CAMBRIDGE, MA – The catalog industry’s evolution over the past 20 years has forced marketers to give up much of the control over their businesses because of database marketing and the Internet, said Kevin Hillstrom, president of Mine that Data, in his keynote presentation the New England Mail Order Association’s spring conference.
Mr. Hillstrom, who previously worked at Lands’ End, Eddie Bauer and Nordstrom before starting his own consultancy, pointed to steps taken at Nordstrom to correct a failing catalog business.
When he started working there several years ago, the first task was to generate a profit from the catalog. The direct team succeeded in doing this by identifying products that worked well in the catalog and running them over and over. But this success didn’t last long.
“The more we tried to get the catalog to work, the more the products in the catalog would stray from what was in the store,” Mr. Hillstrom said. This caused a disconnect for customers who would see one selection of merchandise in the catalog and something different in the store.
In 2004, the company put together a multichannel task force and stopped putting out a traditional catalog vehicle. The catalog morphed into an advertising vehicle that reflected what was in the stores.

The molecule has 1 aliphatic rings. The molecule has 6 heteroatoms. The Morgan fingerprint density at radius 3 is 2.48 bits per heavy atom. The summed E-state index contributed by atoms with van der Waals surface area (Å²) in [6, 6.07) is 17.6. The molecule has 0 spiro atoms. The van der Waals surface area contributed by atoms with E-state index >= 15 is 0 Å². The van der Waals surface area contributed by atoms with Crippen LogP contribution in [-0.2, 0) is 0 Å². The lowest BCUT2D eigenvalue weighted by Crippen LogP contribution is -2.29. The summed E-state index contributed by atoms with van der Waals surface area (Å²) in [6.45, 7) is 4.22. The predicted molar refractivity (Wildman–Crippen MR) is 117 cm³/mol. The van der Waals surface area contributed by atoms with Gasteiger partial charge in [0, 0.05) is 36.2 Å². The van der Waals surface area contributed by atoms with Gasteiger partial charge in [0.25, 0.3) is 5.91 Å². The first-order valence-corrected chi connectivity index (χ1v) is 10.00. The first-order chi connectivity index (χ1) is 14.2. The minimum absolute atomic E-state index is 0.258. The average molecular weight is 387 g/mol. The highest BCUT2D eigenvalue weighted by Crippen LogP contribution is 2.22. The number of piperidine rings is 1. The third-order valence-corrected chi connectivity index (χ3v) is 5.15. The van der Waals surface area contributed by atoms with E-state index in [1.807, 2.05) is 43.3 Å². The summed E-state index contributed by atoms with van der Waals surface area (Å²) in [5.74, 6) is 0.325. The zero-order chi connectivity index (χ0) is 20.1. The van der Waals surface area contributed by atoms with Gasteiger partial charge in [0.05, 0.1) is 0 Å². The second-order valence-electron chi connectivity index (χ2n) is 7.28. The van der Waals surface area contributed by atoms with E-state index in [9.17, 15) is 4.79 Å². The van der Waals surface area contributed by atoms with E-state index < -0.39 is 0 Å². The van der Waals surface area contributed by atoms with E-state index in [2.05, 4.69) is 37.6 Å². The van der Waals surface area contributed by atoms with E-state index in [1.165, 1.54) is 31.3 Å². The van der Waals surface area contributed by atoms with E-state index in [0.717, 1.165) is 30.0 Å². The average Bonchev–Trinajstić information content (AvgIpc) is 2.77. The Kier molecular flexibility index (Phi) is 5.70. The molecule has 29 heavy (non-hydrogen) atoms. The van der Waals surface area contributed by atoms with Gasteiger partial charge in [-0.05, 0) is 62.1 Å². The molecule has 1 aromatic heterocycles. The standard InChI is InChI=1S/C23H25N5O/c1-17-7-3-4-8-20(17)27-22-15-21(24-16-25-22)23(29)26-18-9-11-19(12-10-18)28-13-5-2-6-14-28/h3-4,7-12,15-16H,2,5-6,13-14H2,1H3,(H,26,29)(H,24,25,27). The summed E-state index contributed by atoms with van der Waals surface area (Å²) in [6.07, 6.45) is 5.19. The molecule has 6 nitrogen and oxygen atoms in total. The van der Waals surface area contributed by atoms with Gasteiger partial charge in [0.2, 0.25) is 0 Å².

This is an example of how direct marketers are giving away control of their business, Mr. Hillstrom said. Thanks to database marketing, e-commerce and search marketing, marketers are offloading pieces of their business, and customers are taking greater control of how they get to brands.
To help marketers counter this trend, he suggested that direct marketers review different areas of the business by looking at their repurchase rates. Mr. Hillstrom called any category with 60 percent or more of its customers making repurchases on a regular basis as being in “retention mode.” If 40 to 60 percent of customers are purchasing every year, the category is said to be in “hybrid mode.” If less than 40 percent are purchasing on an annual basis it is in “acquisition mode.”
Next, he said it was important to look at a customer’s “migration mode,” meaning their next likely action once they make a purchase. A category is in “isolation mode” if the buyers are loyal to that product, brand or channel, “equilibrium mode” if they tend to shop different channels and “transfer mode” if the customers are likely to switch to another channel.
At Nordstrom, they found that customers who bought online would most likely go to a store next. “This is a challenge if you’re trying to build an online business,” Mr. Hillstrom said.
As a result, Nordstrom was able to assign an acquisition and transfer strategy to its online business and a retention and isolation strategy to its stores.